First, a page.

Telescope Magnification and Microscope Magnification

The fist petition of the Lord's Prayer is "Hallowed by thy name." What does "hallowed" mean? We don't use the word that often. Does it have something to do with Halloween? Actually, both words have hallow (from the Old English word halgian) as their root, meaning "to regard as holy." So how do we regard God's name as holy? One translation puts it, "May your name be honored" (NLT). Eugene Peterson's The Message reads, "Reveal who you are." In English, the verb form of holy is sanctify, meaning "to set apart." Peter says, "Set apart Christ as Lord" (1 Peter 3:15). We are to revere God--to exalt him above everything (and everyone) else.

But how can we sanctify God? Can we make him more holy and majestic than he is? John Piper's distinction between telescope magnification and microscope magnification is helpful here.
There's telescope magnification and microscope magnification, and it's blasphemy to magnify God like a microscope. To magnifiy God like a microscope is to take something tiny and make it look bigger than it is. If you try to do that to God you blaspheme. But a telescope puts its lense on unimaginable expanses of greatness and tries to just help them look like what they are. That's what a telescope is for.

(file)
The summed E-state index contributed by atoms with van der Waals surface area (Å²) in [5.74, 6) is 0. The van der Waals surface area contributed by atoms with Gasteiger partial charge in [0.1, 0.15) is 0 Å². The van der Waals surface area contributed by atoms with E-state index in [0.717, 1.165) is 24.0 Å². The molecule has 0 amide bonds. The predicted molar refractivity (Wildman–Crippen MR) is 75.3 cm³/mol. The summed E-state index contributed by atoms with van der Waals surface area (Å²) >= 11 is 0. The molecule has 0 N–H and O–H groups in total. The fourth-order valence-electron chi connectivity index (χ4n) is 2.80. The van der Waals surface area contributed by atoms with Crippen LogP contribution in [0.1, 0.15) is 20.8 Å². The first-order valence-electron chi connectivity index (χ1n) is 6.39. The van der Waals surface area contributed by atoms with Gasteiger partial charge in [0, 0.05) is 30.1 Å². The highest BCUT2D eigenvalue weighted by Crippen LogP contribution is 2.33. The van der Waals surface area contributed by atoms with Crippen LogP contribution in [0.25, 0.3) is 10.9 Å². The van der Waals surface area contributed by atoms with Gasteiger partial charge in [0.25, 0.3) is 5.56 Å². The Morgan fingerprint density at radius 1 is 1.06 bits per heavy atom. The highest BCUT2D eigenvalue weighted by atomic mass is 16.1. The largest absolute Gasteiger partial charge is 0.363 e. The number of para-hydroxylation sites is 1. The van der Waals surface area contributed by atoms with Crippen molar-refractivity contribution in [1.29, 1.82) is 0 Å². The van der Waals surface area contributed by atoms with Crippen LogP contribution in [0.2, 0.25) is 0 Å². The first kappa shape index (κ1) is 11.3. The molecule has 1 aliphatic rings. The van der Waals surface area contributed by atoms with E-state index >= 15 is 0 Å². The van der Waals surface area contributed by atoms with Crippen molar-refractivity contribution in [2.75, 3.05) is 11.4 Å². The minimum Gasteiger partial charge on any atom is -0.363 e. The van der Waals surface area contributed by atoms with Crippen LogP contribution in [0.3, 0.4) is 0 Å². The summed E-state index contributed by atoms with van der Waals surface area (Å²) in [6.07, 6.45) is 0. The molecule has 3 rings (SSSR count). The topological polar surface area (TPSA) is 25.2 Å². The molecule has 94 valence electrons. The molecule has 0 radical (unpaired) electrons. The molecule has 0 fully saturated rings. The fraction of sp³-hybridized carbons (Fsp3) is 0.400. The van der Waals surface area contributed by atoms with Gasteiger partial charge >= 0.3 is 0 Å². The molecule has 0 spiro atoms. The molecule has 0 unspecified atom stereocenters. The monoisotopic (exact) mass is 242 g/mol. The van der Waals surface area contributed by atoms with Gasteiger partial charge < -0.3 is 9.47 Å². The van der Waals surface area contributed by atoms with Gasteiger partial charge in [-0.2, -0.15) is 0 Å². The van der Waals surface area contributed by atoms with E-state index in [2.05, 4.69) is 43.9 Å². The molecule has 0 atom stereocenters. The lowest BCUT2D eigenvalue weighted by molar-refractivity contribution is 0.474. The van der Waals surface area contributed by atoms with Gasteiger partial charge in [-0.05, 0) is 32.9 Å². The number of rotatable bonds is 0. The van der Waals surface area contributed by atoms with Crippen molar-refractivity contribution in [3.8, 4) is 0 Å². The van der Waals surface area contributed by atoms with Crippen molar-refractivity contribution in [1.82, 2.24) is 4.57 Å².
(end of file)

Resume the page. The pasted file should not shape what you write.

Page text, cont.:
When we pray "Hallowed be Thy name" it is not that God is made more holy than he is, but that he is more holy than we have imagined him to be. We are to pray that he will be more glorious, more beautiful, more wonderful, more magnified in our eyes.


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